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An elusive Indian-ness

The United States of India remains a work in progress

The United States of India remains a work in progress

On August 28,I joined thousands of Americans in commemorating the 50th anniversary of the historic March on Washington led by Martin Luther King Jr in 1963. Despite the hot and rainy weather,people marched in huge numbers. They gathered in front of the Lincoln Memorial to hear three Democratic presidents — Jimmy Carter,Bill Clinton and Barack Obama. King’s son,daughter and surviving older sister also addressed the gathering,as did Congressman John Lewis,the only one of the six original speakers to still be living.

For Obama,the first American president of African-American descent and a fine orator himself,the moment carried a special charge. The country waited to hear how exactly he would both remind everyone of the great black leader,King,and his struggle against racism,and match the passion,drama and poignancy of King’s “I have a dream” speech,which ushered in the era of civil rights and racial equality in America. Some commentators billed this as Obama’s most significant speech to date.

As the 44th president of the US stepped up to the podium at the foot of the statue of Abraham Lincoln — America’s “great emancipator” from slavery — Obama had to have been supremely conscious of the joint legacies of Lincoln and King converging upon him. King’s stirring speech was less than 10 minutes long; Obama spoke for close to 30 minutes. After a sober and methodical start,his natural flair for oratory,perhaps his strongest point as a popular politician,kicked in. He succeeded yet again in marrying his professorial command over history and economics with the ringing exhortations of a preacher. He quoted liberally from Lincoln,King and the Bible.

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Over the years,I’ve observed the presidencies of Bill Clinton,George W. Bush and Barack Obama. As I stood listening that day,I realised I’ve never known America not to be at war. September 11 changed the meaning of America for me as for the entire world,not least,for Americans themselves. But until the afternoon of August 28,I never intuited this: America’s wars are the flipside of American patriotism at home. This may seem obvious once put so plainly,but it’s hard for an Indian to grasp what American patriotism is,because in India we’re simply not patriotic in that way.

For Indians,the grand narrative of nation-making had as its principal object the ouster of the British rulers and the achievement of swaraj,sovereign self-rule. To this end,a mosaic of anti-colonial and nationalist struggles of subcontinental proportions unfolded between the 1880s and the1940s. But 66 years after Independence,India has yet to construct a proper union — of north and south,of distinct religious communities,of territories that once stood in various kinds of relations to the paramount British Raj,of thousands of castes,indeed,of the almost infinite shades of identity that constitute the nation. All Indians achieved freedom together (that is,they became Indian at more or less one time),but they did not effect unification across fundamental differences in quite the same way as Americans have done.

It could be argued that in Mahatma Gandhi we had our Lincoln; in B.R. Ambedkar,our King. Nehru made better speeches than either but,in hindsight,fell short in both political grandeur and moral stature. However,for all kinds of historical,biographical and cultural reasons,these analogies go only so far.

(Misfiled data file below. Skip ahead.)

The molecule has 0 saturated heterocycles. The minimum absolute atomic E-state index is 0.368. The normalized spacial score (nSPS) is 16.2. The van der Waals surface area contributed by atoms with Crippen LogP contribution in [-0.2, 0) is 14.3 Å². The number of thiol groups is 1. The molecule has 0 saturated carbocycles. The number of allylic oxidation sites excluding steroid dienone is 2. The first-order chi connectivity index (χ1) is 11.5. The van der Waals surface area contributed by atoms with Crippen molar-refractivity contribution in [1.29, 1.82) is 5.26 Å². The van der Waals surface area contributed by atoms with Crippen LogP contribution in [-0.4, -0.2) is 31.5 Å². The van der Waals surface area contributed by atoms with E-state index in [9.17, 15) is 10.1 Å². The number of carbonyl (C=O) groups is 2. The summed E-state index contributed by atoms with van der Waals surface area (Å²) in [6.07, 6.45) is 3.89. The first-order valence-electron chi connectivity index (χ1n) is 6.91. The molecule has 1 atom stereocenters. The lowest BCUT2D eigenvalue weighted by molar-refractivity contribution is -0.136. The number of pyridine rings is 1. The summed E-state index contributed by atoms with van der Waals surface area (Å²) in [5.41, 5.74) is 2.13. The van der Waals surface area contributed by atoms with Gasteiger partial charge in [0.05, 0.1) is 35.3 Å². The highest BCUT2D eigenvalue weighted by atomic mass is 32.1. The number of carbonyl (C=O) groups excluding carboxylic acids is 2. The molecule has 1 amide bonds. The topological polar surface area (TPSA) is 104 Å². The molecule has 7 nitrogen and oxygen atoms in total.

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American patriotism is a type of love for the country that is only possible when the achievement of democracy goes along with a painstaking collective effort,initiated by great leaders,lawmakers and poets,but engaged in by millions of ordinary people,to close economic,social and political gaps and come together as one nation. That unity is not a function of similarities in identity but of solidarity regardless of differences; a willed,voluntary and wholehearted solidarity with one another as Americans and not as members of a single race,religion,ethnicity or any other type of community defined by a criterion apart from “American-ness” as such.

Indian patriotism began with the repudiation of foreign rule and the desire for self-rule. But the subsequent process of fashioning and strengthening that selfhood as a set of rights,liberties and opportunities equally available to all citizens — that process remains incomplete. For Dalits,the “I have a dream” breakthrough,the point when the nation truly breaks down the barriers between whites and blacks; in India’s case,between high and low in the hierarchy of caste,when segregation and inequality become unacceptable to the people,that tipping point has yet to come. Thus far India has not become what Ambedkar dreamed of: The United States of India. Our primary allegiances remain to our communities,defined along vectors of caste,religion,region,language and history.

Since American patriotism at home goes hand in hand with American aggression abroad,we should be grateful for the lack of the patriotic sentiment in Indians. But as I mingled with 1,50,000 Americans,it struck me that,without a shared and hard-fought journey towards genuine union undertaken by Indian citizens across the land,India can never hope to be what America prides itself as being: the world’s greatest democracy.

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Vajpeyi,a Kluge Fellow at the John W. Kluge Centre in the Library of Congress,Washington DC,is author of ‘Righteous Republic: The Political Foundations of Modern India’

First published on: 09-09-2013 at 12:43:38 am
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